NEW ORLEANS (Reuters) - He is the “Cool Joe” that makes the Baltimore Ravens go, and in Sunday’s Super Bowl quarterback Joe Flacco could take a giant step toward assuming the team’s leadership role from retiring linebacker Ray Lewis.
The strong-armed quarterback, quiet but brimming with confidence, lifted his game in the postseason, throwing eight touchdowns without an interception and earning consideration as one of the game’s top quarterbacks.
The only National Football League quarterbacks to notch more touchdowns without an interception in a postseason were former San Francisco 49ers Hall of Famers Steve Young (nine TDs in 1994) and Joe Montana (11 TDs in 1989).
“He’s been doing what he’s been doing all year long for us,” fullback Vonta Leach told Reuters at Tuesday’s Media Day at the Superdome.
“A lot of people are making a big deal now just because it’s the playoffs, but Joe has been leading for our team all year long. He’s just been Flacco.”
None other than Lewis himself recently anointed Flacco as the team’s next ‘General’, but the linebacker said he hoped the Ravens quarterback would work on becoming a more vocal leader.
Flacco, true to his nature, said he would lead in his own way.
“No, I haven’t worked on it,” he told reporters. “Don’t know if I agree with it. There are a lot of different ways to lead, and the bottom line is it’s about motivating your players to get the best out of them and having belief that you can go do it in any situation.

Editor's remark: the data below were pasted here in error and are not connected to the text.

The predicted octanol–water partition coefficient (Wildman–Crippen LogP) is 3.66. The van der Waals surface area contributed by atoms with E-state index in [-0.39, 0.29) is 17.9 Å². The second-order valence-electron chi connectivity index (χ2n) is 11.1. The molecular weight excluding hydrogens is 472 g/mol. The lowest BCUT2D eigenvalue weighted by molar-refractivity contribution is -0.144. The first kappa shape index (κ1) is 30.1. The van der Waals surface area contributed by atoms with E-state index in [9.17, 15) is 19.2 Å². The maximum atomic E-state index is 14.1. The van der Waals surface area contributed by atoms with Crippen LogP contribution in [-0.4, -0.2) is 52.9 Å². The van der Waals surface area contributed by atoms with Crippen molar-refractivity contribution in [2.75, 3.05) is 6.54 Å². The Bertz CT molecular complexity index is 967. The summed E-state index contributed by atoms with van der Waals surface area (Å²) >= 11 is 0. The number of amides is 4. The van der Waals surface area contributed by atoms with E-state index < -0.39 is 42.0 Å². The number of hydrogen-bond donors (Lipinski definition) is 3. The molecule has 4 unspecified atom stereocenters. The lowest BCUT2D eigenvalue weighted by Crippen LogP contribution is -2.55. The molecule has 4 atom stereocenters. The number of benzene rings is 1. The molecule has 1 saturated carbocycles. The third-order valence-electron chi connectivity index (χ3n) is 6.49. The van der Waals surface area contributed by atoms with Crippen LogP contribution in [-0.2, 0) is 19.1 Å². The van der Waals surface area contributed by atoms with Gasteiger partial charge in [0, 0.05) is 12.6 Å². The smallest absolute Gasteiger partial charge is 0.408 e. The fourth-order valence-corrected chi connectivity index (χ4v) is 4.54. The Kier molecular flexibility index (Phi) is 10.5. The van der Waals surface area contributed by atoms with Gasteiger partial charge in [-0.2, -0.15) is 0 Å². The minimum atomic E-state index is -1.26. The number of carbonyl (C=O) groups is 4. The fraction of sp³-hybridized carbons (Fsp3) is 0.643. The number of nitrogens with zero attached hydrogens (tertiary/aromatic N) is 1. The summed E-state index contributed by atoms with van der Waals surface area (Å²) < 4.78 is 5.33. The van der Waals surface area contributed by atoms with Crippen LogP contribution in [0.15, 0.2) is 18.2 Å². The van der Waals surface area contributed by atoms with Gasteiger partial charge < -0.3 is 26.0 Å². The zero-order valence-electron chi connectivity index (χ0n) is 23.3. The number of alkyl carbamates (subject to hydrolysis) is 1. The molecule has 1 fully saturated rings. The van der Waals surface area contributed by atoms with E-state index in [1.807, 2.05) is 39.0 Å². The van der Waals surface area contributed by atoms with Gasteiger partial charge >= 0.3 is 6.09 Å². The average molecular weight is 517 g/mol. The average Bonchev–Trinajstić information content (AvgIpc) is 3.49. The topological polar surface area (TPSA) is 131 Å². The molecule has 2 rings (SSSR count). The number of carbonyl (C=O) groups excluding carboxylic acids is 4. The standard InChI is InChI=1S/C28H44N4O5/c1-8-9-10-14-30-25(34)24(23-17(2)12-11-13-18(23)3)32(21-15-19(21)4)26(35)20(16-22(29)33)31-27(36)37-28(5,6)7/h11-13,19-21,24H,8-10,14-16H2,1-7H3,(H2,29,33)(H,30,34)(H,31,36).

“You’ve got to do it your own way, and I think naturally as you get more comfortable with people and people understand you more ... you become more vocal as time goes on.”
Flacco has followed his convictions before.
Stuck behind an incumbent quarterback at the University of Pittsburgh, Flacco left for the University of Delaware at a lower college division level and the move paid off as he got to show off the talent that moved Baltimore to select him with the 18th pick in the 2008 NFL Draft.
Thrust into a starting role as a rookie, Flacco helped the Ravens reach the playoffs and has become the only quarterback to reach the postseason in each of his first five seasons.
Still, there were ups-and-downs for Flacco, who was seen as inconsistent despite his rifle arm.
Now surrounded by deep receiving threats in Torrey Smith and Jacoby Jones, and sure-handed Anquan Boldin and tight end Dennis Pitta along with versatile running back Ray Rice, the Ravens have shifted into a high-powered offense after years of being known primarily as a defensive power.
“You knew the talent was there,” former Ravens coach Brian Billick, who steered Baltimore to a Super Bowl title 12 years ago, said about Flacco on Tuesday.
“They’ve wrapped the right combo of talents around him. He seems so resilient and it doesn’t get too big for him, and those are good qualities to have.”
Kurt Warner, who won the Super Bowl in 2000 with the St. Louis Rams and returned to the Super Bowl nine years later with the Arizona Cardinals, said Flacco had the knack to rise to the occasion.
“I’ve always felt that Joe is a franchise quarterback,” Warner told Reuters. “The one thing about Joe to draw questions is consistency.
“Joe is kind of up-and-down throughout the seasons but the great thing with him is that when it becomes crunch time, when it becomes playoff time, he plays his best football. That’s the kind of guy you want leading your football team.”
Flacco, who threw for 25 TDs and 10 interceptions in the regular season, outdueled number one draft pick Andrew Luck of the Colts, future Hall of Famers Peyton Manning of the Broncos and New England’s Tom Brady on the way to the Super Bowl.
Over his last seven playoff games going back to 2010, he has tossed 15 TD passes and just two interceptions and his six playoff road wins are the most ever by an NFL quarterback.
Flacco, 28, said he does not really care if others do not consider him an elite quarterback.
“I’m just going to let my play speak for itself,” he said.
Editing by Frank Pingue